By: Claire Kozma (’22)
I remember dusting off my brother’s old SAT prep book from the basement in the beginning of my months-long SAT slog. I felt an overwhelming rush of intimidation: this thing must be 10 pounds. Inside were already a plethora of folded pages, red and black pen markings, and math scribbles.
It was the winter of 2021, in the midst of a large COVID-19 spike, SAT test center closings, and a full year of virtual school–for me, it was my junior year. At that point, not only did I have to navigate scheduling an SAT test as the seats filled quickly, but I had to keep myself safe, especially since the vaccine hadn’t yet been approved for people my age. Through isolation, the nudging of deadlines and scores, and AP coursework, the stress of life was debilitating. The SAT only added to the mess.
A number of universities announced a “test optional” option for students applying for admission, however, I had a nagging worry: am I hindering my chances of being admitted without a score? A large number of students shared the same concern; many felt that they couldn’t “compete at their best” without an SAT score as “proof” of qualification. I felt unsure.
Regardless of any independent college’s decision, for the millions still taking the test, why has – even amidst a global pandemic–the testing process that students are coerced to endure remained almost completely unchanged? Think about this for a moment.
Through worldwide school shutdowns, deaths, and millions out of work, what I found most startling was how unaltered the SAT process was. Sign-ups for tests were in full swing. Like I mentioned before, seats were still being taken rapidly. Social media continued to be filled with ads for classes: “We guarantee a 1500+!” or “Get into college with a perfect score!”. People paid for private tutors, signed up for the ACT and/or SAT several times, and bought every prep book available online. The students who chose to post their scores online–most of which were nearly perfect–seemed to have these resources. As a student existing in isolation, the world of standardized testing seemed to hurdle forward faster than I could keep up.
Particularly in a time when we’re completely shifted digitally, viewing these numbers, ads, and posts frequently on social media created a tremendous amount of pressure to perform and invest. As a person who didn’t spend money on prep, I felt unsettled, as if I were doing something wrong or missing something. I’m definitely not alone: many students feel that they can’t achieve a “good enough score” if they don’t throw $1,000 into a “premium” prep class. I also didn’t feel safe going to in-person prep classes, not to mention sit for a real SAT test. It was a stretch for me, as I was in contact with at-risk people in my home.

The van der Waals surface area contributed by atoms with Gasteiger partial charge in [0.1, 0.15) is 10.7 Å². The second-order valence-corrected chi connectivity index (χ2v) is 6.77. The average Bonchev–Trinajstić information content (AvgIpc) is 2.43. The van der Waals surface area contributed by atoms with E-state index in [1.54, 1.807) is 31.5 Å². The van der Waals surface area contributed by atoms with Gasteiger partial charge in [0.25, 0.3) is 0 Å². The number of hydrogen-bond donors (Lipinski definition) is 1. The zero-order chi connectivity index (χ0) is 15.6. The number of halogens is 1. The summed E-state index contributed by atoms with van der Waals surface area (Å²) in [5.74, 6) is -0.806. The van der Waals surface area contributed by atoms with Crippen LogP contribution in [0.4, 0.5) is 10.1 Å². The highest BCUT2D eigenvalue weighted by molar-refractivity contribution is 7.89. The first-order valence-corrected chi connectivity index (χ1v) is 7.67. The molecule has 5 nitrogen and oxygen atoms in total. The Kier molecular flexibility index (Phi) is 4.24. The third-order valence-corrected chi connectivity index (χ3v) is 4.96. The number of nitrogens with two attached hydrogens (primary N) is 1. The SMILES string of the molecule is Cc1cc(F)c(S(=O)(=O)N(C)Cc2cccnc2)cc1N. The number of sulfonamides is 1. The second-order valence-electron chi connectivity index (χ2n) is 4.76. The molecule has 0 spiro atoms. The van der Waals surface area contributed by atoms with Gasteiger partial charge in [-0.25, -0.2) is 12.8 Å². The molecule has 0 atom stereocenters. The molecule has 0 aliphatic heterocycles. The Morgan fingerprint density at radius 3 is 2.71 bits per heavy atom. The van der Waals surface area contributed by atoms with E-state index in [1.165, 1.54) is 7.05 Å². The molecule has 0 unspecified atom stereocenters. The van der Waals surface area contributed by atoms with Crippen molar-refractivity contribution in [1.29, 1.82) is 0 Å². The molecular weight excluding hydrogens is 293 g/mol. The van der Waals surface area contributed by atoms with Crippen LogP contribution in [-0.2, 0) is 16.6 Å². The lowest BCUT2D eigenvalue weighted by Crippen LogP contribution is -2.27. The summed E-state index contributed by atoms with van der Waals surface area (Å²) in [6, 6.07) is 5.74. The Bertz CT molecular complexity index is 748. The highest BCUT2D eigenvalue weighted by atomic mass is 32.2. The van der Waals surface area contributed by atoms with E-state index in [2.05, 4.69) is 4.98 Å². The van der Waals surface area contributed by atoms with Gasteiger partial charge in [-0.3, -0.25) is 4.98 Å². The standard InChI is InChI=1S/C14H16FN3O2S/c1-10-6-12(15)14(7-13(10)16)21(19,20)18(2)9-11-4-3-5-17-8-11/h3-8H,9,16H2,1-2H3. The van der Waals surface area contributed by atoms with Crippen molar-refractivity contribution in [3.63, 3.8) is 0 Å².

Here’s the catch about pricey SAT prep classes: they teach students how to memorize the test mechanics, not improve on their academic skills. They show students how to see through the questions, not actually understand a passage. Students, then, spend money to “train” how to beat the test, not how to grow as a critical thinker. What does this say about the SAT metrics itself, then? Exactly – it’s a game.
On the day of my first SAT in the spring of 2021, I drove 45 minutes to the nearest testing center. I was jittery. I was required to bring an ID, TI-84, No. 2 pencils, and a mask (which I had brought 4, just in case). This was the first time I’d gone out publicly for a year – to the day. Taking the test put me in a high-risk situation: I had never been to the location, nor knew any of the people there. At seven in the morning, I found myself clumped with over a hundred people. I was then placed in a room of 30 others for over five hours. My glasses were fogging up, my head was spinning–some of which was induced by the test, yes, but much of it was the fact I was surrounded by strangers during a major spike of the pandemic. I put a lot of trust into my mask.
I’m unsettled to know that millions of other kids are also impacted negatively by the standardized testing process, on top of the pandemic we continue to battle. Similar to what I felt on my test day, students are anxious about a multitude of things. And the cost? We can acknowledge the financial burden of test taking and prep (which, by the way, is unreasonable for many families), but I’m referring to the less discussed cost: self esteem.
Amidst the noise, my self confidence became tangled with these numbers and scores floating around, which although arbitrary, had been pushed into my head so many times that I slowly began to feel behind. On top of my schoolwork, expectations at home, and COVID-19, standardized testing only added to my isolation. My mental and physical health suffered tremendously.
Unfortunately, my experience is an extremely common one.
What we continue to dig through is no easy feat. I want to emphasize checking in with those around you as we maneuver the pandemic; it’s incredibly important to give ourselves space to process emotions. I hope my experience sheds light on the deeper harm of standardized testing, especially to students simultaneously facing the uncertainty of COVID-19. What students continue to endure cannot go unspoken.